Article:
Apr 132010

As early as the 42-second mark, Lou can’t stand it anymore. How long until you bag it?

What do you consider a successful All-Star Jam – and by All-Star Jam I think the performance has to involve at least five or more disparate artists and at least seem like a somewhat impromptu performance. I doubt that The Last Waltz‘s star-studded finale of “I Shall Be Released” was that impromptu, but there are a few dozen notable musicians on stage. Chances are a dozen of them had to be following along, not quite sure if they knew the next chord or all the lyrics on the chorus. On the other hand, I don’t think songs composed specifically for an All-Star Jam count in this examination, such as “We Are the World” or the following:


  5 Responses to “Lou Reed…As His All-Star Jam Was Meant to Sound!”

  1. I’m not sure what I was expecting but I don’t think I would have been able to match comedian with the guitar prior to seeing this. Especially Jimmy Fallon with the SG. I would have imagined him to be a Tele guy or maybe a Gretch guy.

    Also, someone should really punch Adam Sandler in the face.

  2. Conan strikes me as more of a Gretch guy, for sure. That Strat’s all wrong.

    Lou came off as a pretty good sport. That first snub looked intentional, but then as I realized it was a “bit,” I developed some appreciation for his rudimentary acting chops. Then again, I’ve never see One Trick Pony.

    I love “Rockestra Theme” in all its ridiculous superfluousness. Is that the last thing Bonham recorded before he died?

    I think All-Star Jams basically appeal to 13-year-olds. (Whoa! Randy Bachman, Patrick Moraz, George Thoroughgood, Mike Rutherford, Snowy White and Don Felder! Together!) Not sure they have any real redeeming musical or rock value.

  3. Mr. Moderator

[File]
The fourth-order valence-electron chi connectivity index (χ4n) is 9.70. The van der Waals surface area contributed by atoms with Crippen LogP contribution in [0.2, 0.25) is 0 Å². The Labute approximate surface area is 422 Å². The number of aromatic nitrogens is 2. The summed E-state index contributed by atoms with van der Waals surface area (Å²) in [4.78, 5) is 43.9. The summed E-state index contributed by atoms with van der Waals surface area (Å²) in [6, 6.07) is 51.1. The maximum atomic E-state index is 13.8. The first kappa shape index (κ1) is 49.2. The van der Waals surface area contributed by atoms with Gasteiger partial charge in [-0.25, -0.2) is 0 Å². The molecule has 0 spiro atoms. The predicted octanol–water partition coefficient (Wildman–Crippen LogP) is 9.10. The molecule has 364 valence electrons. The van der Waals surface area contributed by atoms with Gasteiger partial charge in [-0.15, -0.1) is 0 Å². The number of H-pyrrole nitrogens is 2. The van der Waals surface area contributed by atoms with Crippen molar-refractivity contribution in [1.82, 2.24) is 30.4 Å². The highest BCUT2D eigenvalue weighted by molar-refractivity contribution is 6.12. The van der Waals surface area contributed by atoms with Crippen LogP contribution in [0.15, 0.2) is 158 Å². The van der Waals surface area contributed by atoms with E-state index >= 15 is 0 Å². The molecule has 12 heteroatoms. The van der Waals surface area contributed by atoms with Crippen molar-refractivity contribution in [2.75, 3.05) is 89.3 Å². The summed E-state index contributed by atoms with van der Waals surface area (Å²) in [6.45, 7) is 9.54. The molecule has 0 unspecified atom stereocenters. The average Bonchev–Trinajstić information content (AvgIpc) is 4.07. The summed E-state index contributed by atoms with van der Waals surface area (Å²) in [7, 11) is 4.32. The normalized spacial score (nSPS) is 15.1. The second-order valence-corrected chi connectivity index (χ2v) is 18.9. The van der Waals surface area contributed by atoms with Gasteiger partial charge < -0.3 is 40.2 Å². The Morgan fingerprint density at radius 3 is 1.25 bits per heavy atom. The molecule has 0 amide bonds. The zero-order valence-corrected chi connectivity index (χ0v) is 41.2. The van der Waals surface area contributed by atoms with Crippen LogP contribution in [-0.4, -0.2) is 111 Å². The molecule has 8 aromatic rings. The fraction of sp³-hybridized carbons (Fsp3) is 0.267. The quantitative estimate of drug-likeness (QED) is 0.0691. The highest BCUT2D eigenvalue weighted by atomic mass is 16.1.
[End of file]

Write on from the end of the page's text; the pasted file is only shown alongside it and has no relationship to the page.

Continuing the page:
Conan played a Strat when I saw him join The Fab Faux for a song. I agree, he should be playing a hollow body.

    Fallon should be playing a black Yahama or Ibanez – or whatever cheesy guitar the Buzzcocks guys used.

  4. misterioso

    cdm, in my mind I have punched Adam Sandler in the face many, many times. Many, many times.

  5. Priceless moment: 3:26

    Lou also shoulders Fallon away at the last second!

Jul 062007

This surprisingly lucid slow-burner really picks up speed with about 1:04 left to go, as Lou cranks out a nasty Rock Porn Soloing Face. From that point forward, the sound Lou always had in his head is evident.


  7 Responses to “Lou Reed…As His Music Was Meant to Sound!”

  1. saturnismine

    wow…what an embarrassing attempt at a pickup by Lou at the end! creepy!

  2. hrrundivbakshi

    *She* fell for it. JEALOUS?

    BTW, I gotta give gearhead props to Lou for not giving a shit about his incredibly uncool 21st-century guitars. Like albino blues legend Johnny Winter with his headless “Lazer” guitar, it’s just so totally un-trendy and idiosyncratic that it works.

    (Yeah, a blues legend, happily playing a Steinberger *ripoff*! This, by the way, goes straight to the heart of the “expensive authenticity = cheap ripoff” paradox that so many gearheads and comic store guys don’t understand.)

  3. saturnismine

    jealous? nah, i’ve never had a soft spot for aging, pasty, overly made-up english roses who display very little in the smarts dept. and go gaga for lou reed types.